Online grocery store
For this pilot and future research studies, an online grocery store (NUSMart Online Grocery Store) was developed. At the time of the pilot, NUSMart contained over 1800 non-fresh food and beverage products commonly purchased at local markets in Singapore (see Additional file 1). The web store was designed to mirror an actual web-based grocery store in look and feel. It contained products across major Food & Beverage categories, including:
Cooking & Baking
Frozen & Chilled Products
Cereals, Bakery & Spreads
All products include a picture of the item and current retail price. A subset of qualifying products also have the HCS logo displayed. The store operates similar to other on-line grocery stores, with a cart that fills as consumers shop on the store and the ability to review purchases before checkout.
We identified products to receive a warning label based on the percentage of sugar as compared to other products within the food category. We chose a within category approach to mirror the approach taken for the HCS program. A food product is classified as high-in-sugar if it is among the top 20% of products with the highest sugar content per 100 g within the food category. A beverage is classified as high-in-sugar if it contains at least 10 g per 100 ml (i.e. 10%) of sugar. Using this approach, 20% of food within each food category and 27% of beverages were defined as high-in-sugar and received the corresponding label for the SS and TW arms. As with the HCS symbol, the labels were displayed at the bottom of the product images (See Fig. 2). Figure 2 shows the storefront and an example of a fictional product as it appears in each arm of the study.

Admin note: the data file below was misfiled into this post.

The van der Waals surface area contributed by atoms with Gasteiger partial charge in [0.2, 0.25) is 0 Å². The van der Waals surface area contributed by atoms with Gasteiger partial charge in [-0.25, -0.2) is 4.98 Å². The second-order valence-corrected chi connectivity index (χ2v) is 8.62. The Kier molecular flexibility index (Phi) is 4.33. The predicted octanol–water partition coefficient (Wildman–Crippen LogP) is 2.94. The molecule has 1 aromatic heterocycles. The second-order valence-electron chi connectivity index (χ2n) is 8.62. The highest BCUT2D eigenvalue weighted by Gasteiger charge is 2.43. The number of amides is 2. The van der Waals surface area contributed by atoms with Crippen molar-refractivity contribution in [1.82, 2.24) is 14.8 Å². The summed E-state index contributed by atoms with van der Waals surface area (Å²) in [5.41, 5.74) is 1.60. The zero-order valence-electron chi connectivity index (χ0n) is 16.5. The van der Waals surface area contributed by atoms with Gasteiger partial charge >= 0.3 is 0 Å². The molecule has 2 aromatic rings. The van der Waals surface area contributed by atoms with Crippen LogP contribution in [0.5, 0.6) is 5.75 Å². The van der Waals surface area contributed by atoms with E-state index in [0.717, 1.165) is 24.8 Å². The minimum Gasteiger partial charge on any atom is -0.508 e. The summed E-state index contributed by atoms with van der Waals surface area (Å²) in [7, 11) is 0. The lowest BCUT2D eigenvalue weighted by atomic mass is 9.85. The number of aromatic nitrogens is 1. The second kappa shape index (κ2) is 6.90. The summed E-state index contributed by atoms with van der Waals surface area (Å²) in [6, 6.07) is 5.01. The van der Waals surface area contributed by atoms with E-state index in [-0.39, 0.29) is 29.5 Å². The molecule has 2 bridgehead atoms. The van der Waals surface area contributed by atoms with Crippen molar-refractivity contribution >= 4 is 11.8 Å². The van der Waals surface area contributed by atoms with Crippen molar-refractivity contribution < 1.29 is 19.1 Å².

Participants and procedures
We powered the study to detect differences of at least 3 percentage points across arms in terms of the percentage of high in sugar products purchased. Assuming a common group standard deviation of 0.83 (based on unpublished data from ongoing studies), an alpha of 0.05 and power of 0.8, and adjusted for multiple comparisons, a sample of 170 participants per arm was required to test our hypotheses.
Based on this power calculation, 512 participants were recruited anonymously from an on-line panel in August 2017. Potential participants were emailed unique links that directed them to a screener. They were excluded if they were under 21 years of age or a non-resident of Singapore. All others were offered the chance to participate. Those who consented were randomized into 1 of the 3 arms and asked to spend between S$50 (approximately 37 USD) and S$250 (approximately 183 USD) on NUSMart as if it were a real household grocery shopping trip (see Fig. 3 for diagram of study flow). A pop-up message appeared on-screen if they attempted to checkout below or above the minimum or maximum respectively. The minimum expenditure was intended to ensure sufficient purchasing data would be collected per sales order and the maximum was intended to ensure that our results were not overly influenced by a few shoppers with very large expenditures. Following the shopping task, participants completed a brief survey and were compensated according to the web panel’s in-house point system. The survey included information on age, gender, height, weight, ethnicity, presence of children in household, and whether the participant is the primary grocery shopper in the household.